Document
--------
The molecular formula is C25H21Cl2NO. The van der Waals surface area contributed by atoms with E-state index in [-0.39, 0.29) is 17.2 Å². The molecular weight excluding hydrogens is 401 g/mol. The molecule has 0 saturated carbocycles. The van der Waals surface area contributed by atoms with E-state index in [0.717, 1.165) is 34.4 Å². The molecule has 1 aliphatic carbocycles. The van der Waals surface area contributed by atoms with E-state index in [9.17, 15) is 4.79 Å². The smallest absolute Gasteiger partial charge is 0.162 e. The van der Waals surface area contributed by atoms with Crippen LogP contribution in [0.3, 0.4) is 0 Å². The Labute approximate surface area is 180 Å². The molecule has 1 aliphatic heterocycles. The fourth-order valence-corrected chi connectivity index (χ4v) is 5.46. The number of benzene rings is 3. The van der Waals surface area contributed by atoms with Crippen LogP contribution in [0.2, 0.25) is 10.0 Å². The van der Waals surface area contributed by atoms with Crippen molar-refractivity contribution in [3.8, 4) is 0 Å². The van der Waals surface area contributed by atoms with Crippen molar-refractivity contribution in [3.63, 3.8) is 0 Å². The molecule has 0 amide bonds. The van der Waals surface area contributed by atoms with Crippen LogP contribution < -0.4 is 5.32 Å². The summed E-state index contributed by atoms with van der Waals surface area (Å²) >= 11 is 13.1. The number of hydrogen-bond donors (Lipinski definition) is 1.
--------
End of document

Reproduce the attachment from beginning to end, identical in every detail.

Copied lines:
The molecular formula is C25H21Cl2NO. The van der Waals surface area contributed by atoms with E-state index in [-0.39, 0.29) is 17.2 Å². The molecular weight excluding hydrogens is 401 g/mol. The molecule has 0 saturated carbocycles. The van der Waals surface area contributed by atoms with E-state index in [0.717, 1.165) is 34.4 Å². The molecule has 1 aliphatic carbocycles. The van der Waals surface area contributed by atoms with E-state index in [9.17, 15) is 4.79 Å². The smallest absolute Gasteiger partial charge is 0.162 e. The van der Waals surface area contributed by atoms with Crippen LogP contribution in [0.3, 0.4) is 0 Å². The Labute approximate surface area is 180 Å². The molecule has 1 aliphatic heterocycles. The fourth-order valence-corrected chi connectivity index (χ4v) is 5.46. The number of benzene rings is 3. The van der Waals surface area contributed by atoms with Crippen LogP contribution in [0.2, 0.25) is 10.0 Å². The van der Waals surface area contributed by atoms with Crippen molar-refractivity contribution in [3.8, 4) is 0 Å². The van der Waals surface area contributed by atoms with Crippen molar-refractivity contribution in [3.63, 3.8) is 0 Å². The molecule has 0 amide bonds. The van der Waals surface area contributed by atoms with Crippen LogP contribution < -0.4 is 5.32 Å². The summed E-state index contributed by atoms with van der Waals surface area (Å²) >= 11 is 13.1. The number of hydrogen-bond donors (Lipinski definition) is 1.